II. Standard

         Section 216(b) of the FLSA provides in part:

Any employer who violates the provisions of section 206 or section 207 of this title shall be liable to the employee or employees affected in the amount of . . . their unpaid overtime compensation . . . and in an additional equal amount as liquidated damages. . . . The court in such action shall, in addition to any judgment awarded to the plaintiff or plaintiffs, allow a reasonable attorney's fee to be paid by the defendant, and costs of the action.

29 U.S.C. § 216(b).

         “[I]n the context of suits brought directly by employees against their employer under section 216(b) . . . the district court may enter a stipulated judgment after scrutinizing the settlement for fairness.” Lynn's Food Stores, Inc. v. United States, 679 F.2d 1350, 1353 (11th Cir. 1982). Judicial review is required because the FLSA was meant to protect employees from substandard wages and oppressive working hours, and to prohibit the contracting away of these rights. Id. at 1352. “If a settlement in an employee FLSA suit does reflect a reasonable compromise over issues, such as FLSA coverage or computation of back wages, that are actually in dispute, ” the district court is allowed “to approve the settlement in order to promote the policy of encouraging settlement of litigation.” Id. at 1354. In short, the settlement must represent “a fair and reasonable resolution of a bona fide dispute over FLSA provisions.” Id. at 1355. In addition, the “FLSA requires judicial review of the reasonableness of counsel's legal fees to assure both that counsel is compensated adequately and that no conflict of interest taints the amount the wronged employee recovers under a settlement agreement.” Silva v. Miller, 307 Fed.Appx. 349, 351 (11th Cir. 2009) (per curiam).[2]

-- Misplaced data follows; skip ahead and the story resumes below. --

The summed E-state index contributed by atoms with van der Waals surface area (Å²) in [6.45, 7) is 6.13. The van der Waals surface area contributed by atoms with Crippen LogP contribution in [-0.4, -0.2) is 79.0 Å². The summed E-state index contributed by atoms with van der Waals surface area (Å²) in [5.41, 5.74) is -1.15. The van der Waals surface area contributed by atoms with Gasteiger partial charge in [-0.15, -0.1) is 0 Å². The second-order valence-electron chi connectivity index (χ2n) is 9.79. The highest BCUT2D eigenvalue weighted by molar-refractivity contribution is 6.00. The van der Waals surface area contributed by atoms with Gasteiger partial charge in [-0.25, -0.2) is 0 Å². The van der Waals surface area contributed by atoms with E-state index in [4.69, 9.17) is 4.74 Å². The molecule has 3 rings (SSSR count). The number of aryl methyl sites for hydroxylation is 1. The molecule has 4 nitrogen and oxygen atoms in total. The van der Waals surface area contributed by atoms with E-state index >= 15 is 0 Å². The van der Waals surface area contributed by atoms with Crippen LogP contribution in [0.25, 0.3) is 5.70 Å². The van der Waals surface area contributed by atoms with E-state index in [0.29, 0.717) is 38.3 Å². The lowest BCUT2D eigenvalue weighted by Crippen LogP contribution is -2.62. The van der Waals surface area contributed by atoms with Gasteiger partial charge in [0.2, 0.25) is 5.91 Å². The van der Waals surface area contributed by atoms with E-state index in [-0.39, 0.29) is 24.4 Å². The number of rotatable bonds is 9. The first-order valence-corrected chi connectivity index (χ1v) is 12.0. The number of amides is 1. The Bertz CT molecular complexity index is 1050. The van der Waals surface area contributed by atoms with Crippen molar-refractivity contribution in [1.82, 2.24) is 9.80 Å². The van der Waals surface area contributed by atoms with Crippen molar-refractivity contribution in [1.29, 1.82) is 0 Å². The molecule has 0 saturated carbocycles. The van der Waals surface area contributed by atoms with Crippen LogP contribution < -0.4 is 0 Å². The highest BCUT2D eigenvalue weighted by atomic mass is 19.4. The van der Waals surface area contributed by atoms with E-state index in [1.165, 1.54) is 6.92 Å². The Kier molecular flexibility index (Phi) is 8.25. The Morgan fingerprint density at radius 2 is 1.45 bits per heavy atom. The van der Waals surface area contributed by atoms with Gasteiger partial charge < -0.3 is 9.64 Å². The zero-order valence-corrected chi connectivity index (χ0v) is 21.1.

In Bonetti v. Embarq Management Co., the court analyzed its role in determining the fairness of a proposed settlement under the FLSA, and concluded:

[I]f the parties submit a proposed FLSA settlement that, (1) constitutes a compromise of the plaintiff's claims; (2)makes full and adequate disclosure of the terms of settlement, including the factors and reasons considered in reaching same and justifying the compromise of the plaintiff's claims; and (3) represents that the plaintiff's attorneys' fee was agreed upon separately and without regard to the amount paid to the plaintiff, then, unless the settlement does not appear reasonable on its face or there is reason to believe that the plaintiff's recovery was adversely affected by the amount of fees paid to his attorney, the Court will approve the settlement without separately considering the reasonableness of the fee to be paid to plaintiff's counsel.

715 F.Supp.2d 1222, 1228 (M.D. Fla. 2009). Other cases from this district have indicated that when attorneys' fees are negotiated separately from the payment to a plaintiff, “an in depth analysis [of the reasonableness of the fees] is not necessary unless the unreasonableness is apparent from the face of the documents.” King v. My Online ...